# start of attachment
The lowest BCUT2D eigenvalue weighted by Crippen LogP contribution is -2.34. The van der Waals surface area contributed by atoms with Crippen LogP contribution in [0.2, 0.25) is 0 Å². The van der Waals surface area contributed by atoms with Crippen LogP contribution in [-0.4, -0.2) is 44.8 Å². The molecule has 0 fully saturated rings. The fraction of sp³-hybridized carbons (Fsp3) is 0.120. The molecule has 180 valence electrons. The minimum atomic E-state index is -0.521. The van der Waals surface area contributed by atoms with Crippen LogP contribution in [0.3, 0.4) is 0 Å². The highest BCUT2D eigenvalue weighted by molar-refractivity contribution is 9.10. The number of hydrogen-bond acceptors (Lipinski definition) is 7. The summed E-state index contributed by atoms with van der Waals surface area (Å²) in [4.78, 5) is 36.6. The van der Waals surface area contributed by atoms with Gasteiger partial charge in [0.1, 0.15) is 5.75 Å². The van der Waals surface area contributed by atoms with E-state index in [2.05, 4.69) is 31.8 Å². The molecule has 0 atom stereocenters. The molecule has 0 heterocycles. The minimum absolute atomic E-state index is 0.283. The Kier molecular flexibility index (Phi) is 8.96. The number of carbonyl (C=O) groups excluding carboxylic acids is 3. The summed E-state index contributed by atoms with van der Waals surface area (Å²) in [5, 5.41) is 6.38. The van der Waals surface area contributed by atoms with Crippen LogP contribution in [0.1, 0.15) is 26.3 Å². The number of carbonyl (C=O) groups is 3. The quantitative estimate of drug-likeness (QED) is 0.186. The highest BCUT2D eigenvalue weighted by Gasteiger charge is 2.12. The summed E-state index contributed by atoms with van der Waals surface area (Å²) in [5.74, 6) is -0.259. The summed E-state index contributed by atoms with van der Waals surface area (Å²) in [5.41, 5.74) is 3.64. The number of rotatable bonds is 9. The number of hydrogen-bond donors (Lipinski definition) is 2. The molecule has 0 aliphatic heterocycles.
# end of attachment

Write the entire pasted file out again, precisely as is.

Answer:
The lowest BCUT2D eigenvalue weighted by Crippen LogP contribution is -2.34. The van der Waals surface area contributed by atoms with Crippen LogP contribution in [0.2, 0.25) is 0 Å². The van der Waals surface area contributed by atoms with Crippen LogP contribution in [-0.4, -0.2) is 44.8 Å². The molecule has 0 fully saturated rings. The fraction of sp³-hybridized carbons (Fsp3) is 0.120. The molecule has 180 valence electrons. The minimum atomic E-state index is -0.521. The van der Waals surface area contributed by atoms with Crippen LogP contribution in [0.3, 0.4) is 0 Å². The highest BCUT2D eigenvalue weighted by molar-refractivity contribution is 9.10. The number of hydrogen-bond acceptors (Lipinski definition) is 7. The summed E-state index contributed by atoms with van der Waals surface area (Å²) in [4.78, 5) is 36.6. The van der Waals surface area contributed by atoms with Gasteiger partial charge in [0.1, 0.15) is 5.75 Å². The van der Waals surface area contributed by atoms with E-state index in [2.05, 4.69) is 31.8 Å². The molecule has 0 atom stereocenters. The molecule has 0 heterocycles. The minimum absolute atomic E-state index is 0.283. The Kier molecular flexibility index (Phi) is 8.96. The number of carbonyl (C=O) groups excluding carboxylic acids is 3. The summed E-state index contributed by atoms with van der Waals surface area (Å²) in [5, 5.41) is 6.38. The van der Waals surface area contributed by atoms with Crippen LogP contribution in [0.1, 0.15) is 26.3 Å². The number of carbonyl (C=O) groups is 3. The quantitative estimate of drug-likeness (QED) is 0.186. The highest BCUT2D eigenvalue weighted by Gasteiger charge is 2.12. The summed E-state index contributed by atoms with van der Waals surface area (Å²) in [5.74, 6) is -0.259. The summed E-state index contributed by atoms with van der Waals surface area (Å²) in [5.41, 5.74) is 3.64. The number of rotatable bonds is 9. The number of hydrogen-bond donors (Lipinski definition) is 2. The molecule has 0 aliphatic heterocycles.